Weekly Commentary — July 15th, 2019
The Week on Wall Street
Friday, the S&P 500 settled above 3,000 for the first time, after rising 0.78% for the week. The Dow Jones Industrial Average chalked up a milestone of its own: the blue chips ended the week above 27,000, gaining 1.52% on the way. Additionally, the Nasdaq Composite wrapped up the week 1.01% higher. The MSCI EAFE index, a gauge of overseas developed markets, fell 0.65%.,,
Stocks rallied at midweek with help from Federal Reserve Chairman Jerome Powell’s congressional testimony on monetary policy, plus the latest Fed meeting minutes.
Jerome Powell’s Statements
Wednesday, Chairman Powell told Capitol Hill lawmakers that “uncertainties around global growth and trade continue to weigh on the outlook” of the Federal Open Market Committee. He also noted that “manufacturing, trade, and investment are weak all around the world.”[iv]
On the same day, the Fed presented the minutes of its June policy meeting. The record shared the belief of some Fed officials that “a near-term cut in the target range for the federal funds rate could help cushion the effects of possible future adverse shocks to the economy.”[v]
Overall Inflation Remains Muted
The June Consumer Price Index, released last week by the Bureau of Labor Statistics, measured only 1.6% yearly inflation. The Federal Reserve uses the Bureau of Economic Analysis’ Core Personal Consumption Expenditures (PCE) Price Index as its inflation barometer; in its latest edition, it showed just a 1.5% year-over-year rise.[vi]
Currently, the Fed has a yearly inflation target of 2.0%. In the past, it has often raised interest rates in response to increasing inflation, which can potentially slow growth and affect hiring and employment levels. Absent significant inflation pressure, such a response may not be forthcoming.[vii]
All eyes are on corporate earnings this week, as prominent banks and about two dozen other S&P 500 firms report second-quarter results. Market participants have much to consider in terms of profits, revenue, and guidance.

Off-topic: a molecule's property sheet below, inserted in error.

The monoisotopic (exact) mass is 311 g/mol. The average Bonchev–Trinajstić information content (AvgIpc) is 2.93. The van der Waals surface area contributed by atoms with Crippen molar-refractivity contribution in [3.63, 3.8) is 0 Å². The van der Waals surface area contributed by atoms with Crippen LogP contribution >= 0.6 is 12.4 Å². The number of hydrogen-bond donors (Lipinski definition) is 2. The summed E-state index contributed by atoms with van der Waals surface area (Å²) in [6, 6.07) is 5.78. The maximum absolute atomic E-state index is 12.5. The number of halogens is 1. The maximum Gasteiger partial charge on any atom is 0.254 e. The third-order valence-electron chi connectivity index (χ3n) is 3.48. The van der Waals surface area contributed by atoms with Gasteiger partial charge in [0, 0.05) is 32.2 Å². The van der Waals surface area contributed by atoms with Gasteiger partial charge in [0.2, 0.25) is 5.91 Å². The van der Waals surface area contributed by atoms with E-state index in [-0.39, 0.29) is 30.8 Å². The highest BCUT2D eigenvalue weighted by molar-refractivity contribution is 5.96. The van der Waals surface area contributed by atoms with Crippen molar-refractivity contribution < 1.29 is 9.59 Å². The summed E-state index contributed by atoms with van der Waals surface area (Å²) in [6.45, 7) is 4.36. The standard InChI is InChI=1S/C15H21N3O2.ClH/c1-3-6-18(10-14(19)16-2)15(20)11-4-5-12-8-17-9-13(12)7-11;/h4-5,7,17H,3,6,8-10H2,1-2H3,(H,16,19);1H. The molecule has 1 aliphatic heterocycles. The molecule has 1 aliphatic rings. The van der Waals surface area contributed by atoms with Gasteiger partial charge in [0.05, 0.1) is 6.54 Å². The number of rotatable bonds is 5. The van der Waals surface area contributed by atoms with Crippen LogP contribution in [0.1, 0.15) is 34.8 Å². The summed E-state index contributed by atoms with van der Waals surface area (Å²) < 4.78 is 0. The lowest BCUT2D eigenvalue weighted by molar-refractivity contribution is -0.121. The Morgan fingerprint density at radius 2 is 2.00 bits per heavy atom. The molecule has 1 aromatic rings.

THE WEEK AHEAD: KEY ECONOMIC DATA
Tuesday: Fed chair Jerome Powell delivers a speech on monetary policy at the G7 summit in France, and the Census Bureau releases its June retail sales report.
Friday: The University of Michigan presents its preliminary July consumer sentiment index, measuring consumer confidence and perceptions of the economy.
Source: Econoday / MarketWatch Calendar, July 12, 2019
THE WEEK AHEAD: COMPANIES REPORTING EARNINGS
Monday: Citigroup (C), J.B. Hunt (JBHT)
Tuesday: Goldman Sachs (GS), Johnson & Johnson (JNJ), JPMorgan Chase (JPM), Wells Fargo (WFC)
Wednesday: Bank of America (BAC), Netflix (NFLX), Novartis (NVS), Abbott Labs (ABT)
Thursday: Microsoft (MSFT), UnitedHealth (UNH)
Friday: American Express (AXP)
Source: Zacks, July 12, 2019
“Until one has loved an animal, a part of one’s soul remains unawakened.”
– Anatole France
Potential, Pet-Related Tax Deductions
Because this week’s tips are all about our furry friends, we thought we’d share some potential pet-related tax deductions. Tax law is always changing, so these deductions may no longer be relevant if new developments arise, but they’re things to consider if you have four-legged friends at home.
- Business animals, or animals that live at a trade or business, can be a potential deduction. This would include animals that primarily live at a business, such as a dog that serves as a security measure or a cat that keeps the rodent population at bay. You may be able to deduct expenses, like food, vet visits, and training associated with the job.
- Donations to pet-related charity or organization may be deductible. This is different, though, than adopting a pet, which isn’t tax deductible.
- Fostering pets can also be a tax write-off. This is considered a charitable contribution, and expenses for fostering a pet for an IRS-qualified 501(c)(3) organization can be deducted.
- If you have a service dog, these expenses are also tax deductible. According to IRS Publication 502, deductions are available for individuals requiring a guide dog for vision or hearing impairments.
* This information is not intended to be a substitute for specific individualized tax advice. We suggest that you discuss your specific tax issues with a qualified tax professional.
Tip adapted from ThinkAdvisor
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